Protecting Your Assets

How directors can protect their assets
The best way for directors of a limited company to protect their assets is to make sure that the business is well-managed and that they and their fellow directors fulfil their obligations under the Companies Act. This includes:
  • Making every effort to make the company successful by making sound decisions and using their expertise, skills, judgement and personal drive to make the business profitable;
  • Keeping to the rules set out in the company’s Articles of Association;
  • Not making decisions designed to secure personal gain for themselves over the best interests of the business;
  • Being transparent with shareholders and fellow directors if they will profit personally from a legitimate business decision; and
  • Meeting the deadlines for lodging company accounts and other documents with Companies House, and for submitting tax and VAT returns and meeting liabilities on time.
Whilst company directors may delegate responsibility for managing the business on a day to day basis to senior employees, such as a Finance Manager, accountability ultimately rests with directors. One of the first things a director should do is to ensure that the business is well managed.
Have a proper management/accounting system in place
Directors should be free to do what they do best; promote the business, generate sales and ensure that customer needs are taken care of. This doesn’t mean they should take their eyes off the ball in relation to the company’s financial position. A proper accounting system will enable them to see quickly, and on a daily basis, how the business is doing. Should problems arise, they will be able to tackle them quickly before they become a serious threat.
Avoid cash flow problems
Many businesses have failed owing to insufficient cash flow. Directors should take steps to make sure that, so far as is possible, there is sufficient cash flow to meet business needs, perhaps by utilising remedies such as invoice factoring. This should negate any need to exhaust available credit facilities, such as overdrafts. Maxing these out carries the risk of telegraphing to banks and creditors that there are problems.
Run the business!
Strategic focus and forward planning are key elements in directorship. Problems should be anticipated and action taken. A director’s day should be full of tasks that add value; they should not major in the minor by involving themselves in paper shuffling and other mundane procedural tasks. Instead, directors should focus on areas where payback for the business is greatest, whilst also making sure all aspects are being well-managed and are operating efficiently. Decisions should only be made once all the evidence has been weighed and pros and cons considered.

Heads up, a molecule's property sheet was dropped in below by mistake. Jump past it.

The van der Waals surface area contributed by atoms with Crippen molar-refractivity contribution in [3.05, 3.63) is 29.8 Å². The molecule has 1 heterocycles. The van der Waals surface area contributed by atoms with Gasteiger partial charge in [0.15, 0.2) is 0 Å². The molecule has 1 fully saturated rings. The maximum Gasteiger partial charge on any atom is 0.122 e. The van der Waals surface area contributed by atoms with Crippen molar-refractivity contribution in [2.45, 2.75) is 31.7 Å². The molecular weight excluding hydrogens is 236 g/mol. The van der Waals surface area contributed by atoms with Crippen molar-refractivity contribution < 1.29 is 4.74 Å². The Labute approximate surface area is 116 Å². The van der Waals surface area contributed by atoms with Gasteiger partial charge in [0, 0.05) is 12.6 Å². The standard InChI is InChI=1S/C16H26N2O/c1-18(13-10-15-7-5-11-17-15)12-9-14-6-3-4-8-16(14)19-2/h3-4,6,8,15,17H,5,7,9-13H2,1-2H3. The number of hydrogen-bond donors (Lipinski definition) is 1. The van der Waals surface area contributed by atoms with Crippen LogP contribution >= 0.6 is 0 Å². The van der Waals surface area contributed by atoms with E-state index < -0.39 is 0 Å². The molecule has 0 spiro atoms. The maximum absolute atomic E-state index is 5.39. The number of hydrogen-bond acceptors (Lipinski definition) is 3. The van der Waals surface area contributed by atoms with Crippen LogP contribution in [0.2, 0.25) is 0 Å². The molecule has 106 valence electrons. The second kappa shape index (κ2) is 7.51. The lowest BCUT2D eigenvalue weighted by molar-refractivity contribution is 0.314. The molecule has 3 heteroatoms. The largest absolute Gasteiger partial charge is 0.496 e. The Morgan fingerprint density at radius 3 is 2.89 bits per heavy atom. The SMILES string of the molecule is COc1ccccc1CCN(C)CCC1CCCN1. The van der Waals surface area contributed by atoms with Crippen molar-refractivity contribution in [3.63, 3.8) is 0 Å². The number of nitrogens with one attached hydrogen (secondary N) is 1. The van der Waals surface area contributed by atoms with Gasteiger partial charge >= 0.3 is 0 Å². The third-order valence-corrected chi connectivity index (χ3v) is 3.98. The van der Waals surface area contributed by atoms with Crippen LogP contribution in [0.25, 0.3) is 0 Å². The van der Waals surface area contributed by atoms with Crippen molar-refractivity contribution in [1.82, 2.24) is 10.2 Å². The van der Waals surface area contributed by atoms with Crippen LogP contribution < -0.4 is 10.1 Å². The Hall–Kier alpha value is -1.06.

Think carefully before injecting personal funds in to the business.
A director making cash injections into a successful business which has a temporary cash flow problem is in a very different situation to a director refusing to acknowledge the business is in trouble and trying to prop it up with personal resources. Should the problems worsen and the business become insolvent, the directors could lose any money they had put in.
Do not borrow money from one area to fund another
Using available credit to pay instalments on other credit is a clear sign that the business is in trouble. Similarly, moving funds that are meant for one part of the business, such as, for example, a budget for financing the transport fleet, to another, such as purchasing stock, is also likely to lead to trouble.
Consider setting up a new company
The business and assets of an insolvent company can be bought at market value by the owners of a new (phoenix) company which could include one or more directors of the old company. Under no circumstances should a director move assets from the old company to the new without the agreement of the Insolvency Practitioner or an independent valuation.